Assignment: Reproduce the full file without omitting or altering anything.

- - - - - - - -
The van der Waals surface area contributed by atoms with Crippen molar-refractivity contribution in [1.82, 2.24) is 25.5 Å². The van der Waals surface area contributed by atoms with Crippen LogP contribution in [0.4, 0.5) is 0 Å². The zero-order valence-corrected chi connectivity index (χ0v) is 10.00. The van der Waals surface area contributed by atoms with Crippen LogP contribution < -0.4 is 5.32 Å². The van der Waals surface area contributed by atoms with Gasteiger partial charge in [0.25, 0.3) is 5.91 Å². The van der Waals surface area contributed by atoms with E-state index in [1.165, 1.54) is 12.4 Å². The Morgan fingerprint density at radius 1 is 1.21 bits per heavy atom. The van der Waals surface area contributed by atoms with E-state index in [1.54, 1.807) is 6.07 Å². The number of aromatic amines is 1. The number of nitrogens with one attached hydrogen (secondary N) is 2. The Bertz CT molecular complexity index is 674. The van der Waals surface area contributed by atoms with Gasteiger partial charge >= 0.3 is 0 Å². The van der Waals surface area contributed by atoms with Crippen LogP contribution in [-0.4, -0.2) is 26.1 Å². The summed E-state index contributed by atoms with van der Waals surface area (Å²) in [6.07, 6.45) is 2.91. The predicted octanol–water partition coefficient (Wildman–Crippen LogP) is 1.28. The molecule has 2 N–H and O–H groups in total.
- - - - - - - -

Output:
The van der Waals surface area contributed by atoms with Crippen molar-refractivity contribution in [1.82, 2.24) is 25.5 Å². The van der Waals surface area contributed by atoms with Crippen LogP contribution in [0.4, 0.5) is 0 Å². The zero-order valence-corrected chi connectivity index (χ0v) is 10.00. The van der Waals surface area contributed by atoms with Crippen LogP contribution < -0.4 is 5.32 Å². The van der Waals surface area contributed by atoms with Gasteiger partial charge in [0.25, 0.3) is 5.91 Å². The van der Waals surface area contributed by atoms with E-state index in [1.165, 1.54) is 12.4 Å². The Morgan fingerprint density at radius 1 is 1.21 bits per heavy atom. The van der Waals surface area contributed by atoms with E-state index in [1.54, 1.807) is 6.07 Å². The number of aromatic amines is 1. The number of nitrogens with one attached hydrogen (secondary N) is 2. The Bertz CT molecular complexity index is 674. The van der Waals surface area contributed by atoms with Gasteiger partial charge >= 0.3 is 0 Å². The van der Waals surface area contributed by atoms with Crippen LogP contribution in [-0.4, -0.2) is 26.1 Å². The summed E-state index contributed by atoms with van der Waals surface area (Å²) in [6.07, 6.45) is 2.91. The predicted octanol–water partition coefficient (Wildman–Crippen LogP) is 1.28. The molecule has 2 N–H and O–H groups in total.